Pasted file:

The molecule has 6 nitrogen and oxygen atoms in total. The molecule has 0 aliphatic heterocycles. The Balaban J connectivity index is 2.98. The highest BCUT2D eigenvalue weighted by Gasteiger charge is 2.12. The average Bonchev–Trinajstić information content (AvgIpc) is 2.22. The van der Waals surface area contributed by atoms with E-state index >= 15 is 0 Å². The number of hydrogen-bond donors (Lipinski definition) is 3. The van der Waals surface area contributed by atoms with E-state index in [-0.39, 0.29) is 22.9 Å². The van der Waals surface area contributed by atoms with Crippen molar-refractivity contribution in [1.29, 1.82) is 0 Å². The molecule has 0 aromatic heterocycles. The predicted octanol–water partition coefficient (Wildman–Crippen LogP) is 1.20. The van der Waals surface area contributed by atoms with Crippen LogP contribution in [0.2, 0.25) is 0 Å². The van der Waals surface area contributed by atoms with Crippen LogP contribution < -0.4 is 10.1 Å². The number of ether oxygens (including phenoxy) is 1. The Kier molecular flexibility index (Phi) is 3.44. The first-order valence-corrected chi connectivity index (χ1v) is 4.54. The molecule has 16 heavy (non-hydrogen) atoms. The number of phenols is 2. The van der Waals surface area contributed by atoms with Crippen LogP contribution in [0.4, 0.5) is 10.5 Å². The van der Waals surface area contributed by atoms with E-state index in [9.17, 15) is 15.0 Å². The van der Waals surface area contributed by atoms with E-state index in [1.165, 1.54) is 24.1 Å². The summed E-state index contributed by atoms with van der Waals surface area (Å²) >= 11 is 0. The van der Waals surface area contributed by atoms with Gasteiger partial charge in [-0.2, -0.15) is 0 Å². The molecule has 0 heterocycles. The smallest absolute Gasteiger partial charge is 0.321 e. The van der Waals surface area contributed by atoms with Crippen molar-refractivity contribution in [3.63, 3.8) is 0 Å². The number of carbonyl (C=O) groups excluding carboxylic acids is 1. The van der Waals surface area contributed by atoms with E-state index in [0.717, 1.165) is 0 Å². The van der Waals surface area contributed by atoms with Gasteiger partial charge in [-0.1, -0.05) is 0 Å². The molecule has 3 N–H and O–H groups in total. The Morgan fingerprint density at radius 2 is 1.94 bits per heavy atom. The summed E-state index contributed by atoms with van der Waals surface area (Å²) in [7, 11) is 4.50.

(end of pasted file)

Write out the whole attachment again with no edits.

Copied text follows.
The molecule has 6 nitrogen and oxygen atoms in total. The molecule has 0 aliphatic heterocycles. The Balaban J connectivity index is 2.98. The highest BCUT2D eigenvalue weighted by Gasteiger charge is 2.12. The average Bonchev–Trinajstić information content (AvgIpc) is 2.22. The van der Waals surface area contributed by atoms with E-state index >= 15 is 0 Å². The number of hydrogen-bond donors (Lipinski definition) is 3. The van der Waals surface area contributed by atoms with E-state index in [-0.39, 0.29) is 22.9 Å². The van der Waals surface area contributed by atoms with Crippen molar-refractivity contribution in [1.29, 1.82) is 0 Å². The molecule has 0 aromatic heterocycles. The predicted octanol–water partition coefficient (Wildman–Crippen LogP) is 1.20. The van der Waals surface area contributed by atoms with Crippen LogP contribution in [0.2, 0.25) is 0 Å². The van der Waals surface area contributed by atoms with Crippen LogP contribution < -0.4 is 10.1 Å². The number of ether oxygens (including phenoxy) is 1. The Kier molecular flexibility index (Phi) is 3.44. The first-order valence-corrected chi connectivity index (χ1v) is 4.54. The molecule has 16 heavy (non-hydrogen) atoms. The number of phenols is 2. The van der Waals surface area contributed by atoms with Crippen LogP contribution in [0.4, 0.5) is 10.5 Å². The van der Waals surface area contributed by atoms with E-state index in [9.17, 15) is 15.0 Å². The van der Waals surface area contributed by atoms with E-state index in [1.165, 1.54) is 24.1 Å². The summed E-state index contributed by atoms with van der Waals surface area (Å²) >= 11 is 0. The van der Waals surface area contributed by atoms with Gasteiger partial charge in [-0.2, -0.15) is 0 Å². The molecule has 0 heterocycles. The smallest absolute Gasteiger partial charge is 0.321 e. The van der Waals surface area contributed by atoms with Crippen molar-refractivity contribution in [3.63, 3.8) is 0 Å². The number of carbonyl (C=O) groups excluding carboxylic acids is 1. The van der Waals surface area contributed by atoms with E-state index in [0.717, 1.165) is 0 Å². The van der Waals surface area contributed by atoms with Gasteiger partial charge in [-0.1, -0.05) is 0 Å². The molecule has 3 N–H and O–H groups in total. The Morgan fingerprint density at radius 2 is 1.94 bits per heavy atom. The summed E-state index contributed by atoms with van der Waals surface area (Å²) in [7, 11) is 4.50.